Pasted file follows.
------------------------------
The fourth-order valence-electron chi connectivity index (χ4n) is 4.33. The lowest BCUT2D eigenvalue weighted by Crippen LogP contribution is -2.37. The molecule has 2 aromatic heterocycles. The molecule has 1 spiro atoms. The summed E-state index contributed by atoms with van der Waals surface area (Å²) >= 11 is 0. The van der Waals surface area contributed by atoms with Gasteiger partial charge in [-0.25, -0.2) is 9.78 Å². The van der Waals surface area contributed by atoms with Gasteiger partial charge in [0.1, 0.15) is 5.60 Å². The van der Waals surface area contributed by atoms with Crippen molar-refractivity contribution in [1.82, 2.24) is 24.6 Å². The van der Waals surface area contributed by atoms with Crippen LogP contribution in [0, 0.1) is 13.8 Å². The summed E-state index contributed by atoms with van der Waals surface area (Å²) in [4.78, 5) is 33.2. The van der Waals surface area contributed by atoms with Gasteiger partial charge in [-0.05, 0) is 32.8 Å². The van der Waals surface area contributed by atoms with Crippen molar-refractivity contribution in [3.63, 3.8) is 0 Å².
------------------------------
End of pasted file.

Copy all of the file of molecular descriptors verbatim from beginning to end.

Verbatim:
The fourth-order valence-electron chi connectivity index (χ4n) is 4.33. The lowest BCUT2D eigenvalue weighted by Crippen LogP contribution is -2.37. The molecule has 2 aromatic heterocycles. The molecule has 1 spiro atoms. The summed E-state index contributed by atoms with van der Waals surface area (Å²) >= 11 is 0. The van der Waals surface area contributed by atoms with Gasteiger partial charge in [-0.25, -0.2) is 9.78 Å². The van der Waals surface area contributed by atoms with Gasteiger partial charge in [0.1, 0.15) is 5.60 Å². The van der Waals surface area contributed by atoms with Crippen molar-refractivity contribution in [1.82, 2.24) is 24.6 Å². The van der Waals surface area contributed by atoms with Crippen LogP contribution in [0, 0.1) is 13.8 Å². The summed E-state index contributed by atoms with van der Waals surface area (Å²) in [4.78, 5) is 33.2. The van der Waals surface area contributed by atoms with Gasteiger partial charge in [-0.05, 0) is 32.8 Å². The van der Waals surface area contributed by atoms with Crippen molar-refractivity contribution in [3.63, 3.8) is 0 Å².